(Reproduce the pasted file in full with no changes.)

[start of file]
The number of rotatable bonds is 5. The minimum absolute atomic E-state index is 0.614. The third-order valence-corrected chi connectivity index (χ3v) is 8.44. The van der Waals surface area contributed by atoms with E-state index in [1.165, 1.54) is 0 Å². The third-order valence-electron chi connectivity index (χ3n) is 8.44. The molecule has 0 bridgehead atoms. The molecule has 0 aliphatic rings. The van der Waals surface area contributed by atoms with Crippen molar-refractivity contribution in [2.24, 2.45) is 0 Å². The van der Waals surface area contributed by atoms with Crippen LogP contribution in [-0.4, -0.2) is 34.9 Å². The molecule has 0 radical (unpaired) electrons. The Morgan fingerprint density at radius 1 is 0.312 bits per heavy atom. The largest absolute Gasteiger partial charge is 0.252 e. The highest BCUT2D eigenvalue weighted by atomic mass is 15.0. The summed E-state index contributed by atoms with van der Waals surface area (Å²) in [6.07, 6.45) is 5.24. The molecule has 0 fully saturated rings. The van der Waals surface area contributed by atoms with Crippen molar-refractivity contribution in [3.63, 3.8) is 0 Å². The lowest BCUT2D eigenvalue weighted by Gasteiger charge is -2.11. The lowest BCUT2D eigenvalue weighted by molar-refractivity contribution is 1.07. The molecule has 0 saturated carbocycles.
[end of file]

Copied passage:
The number of rotatable bonds is 5. The minimum absolute atomic E-state index is 0.614. The third-order valence-corrected chi connectivity index (χ3v) is 8.44. The van der Waals surface area contributed by atoms with E-state index in [1.165, 1.54) is 0 Å². The third-order valence-electron chi connectivity index (χ3n) is 8.44. The molecule has 0 bridgehead atoms. The molecule has 0 aliphatic rings. The van der Waals surface area contributed by atoms with Crippen molar-refractivity contribution in [2.24, 2.45) is 0 Å². The van der Waals surface area contributed by atoms with Crippen LogP contribution in [-0.4, -0.2) is 34.9 Å². The molecule has 0 radical (unpaired) electrons. The Morgan fingerprint density at radius 1 is 0.312 bits per heavy atom. The largest absolute Gasteiger partial charge is 0.252 e. The highest BCUT2D eigenvalue weighted by atomic mass is 15.0. The summed E-state index contributed by atoms with van der Waals surface area (Å²) in [6.07, 6.45) is 5.24. The molecule has 0 fully saturated rings. The van der Waals surface area contributed by atoms with Crippen molar-refractivity contribution in [3.63, 3.8) is 0 Å². The lowest BCUT2D eigenvalue weighted by Gasteiger charge is -2.11. The lowest BCUT2D eigenvalue weighted by molar-refractivity contribution is 1.07. The molecule has 0 saturated carbocycles.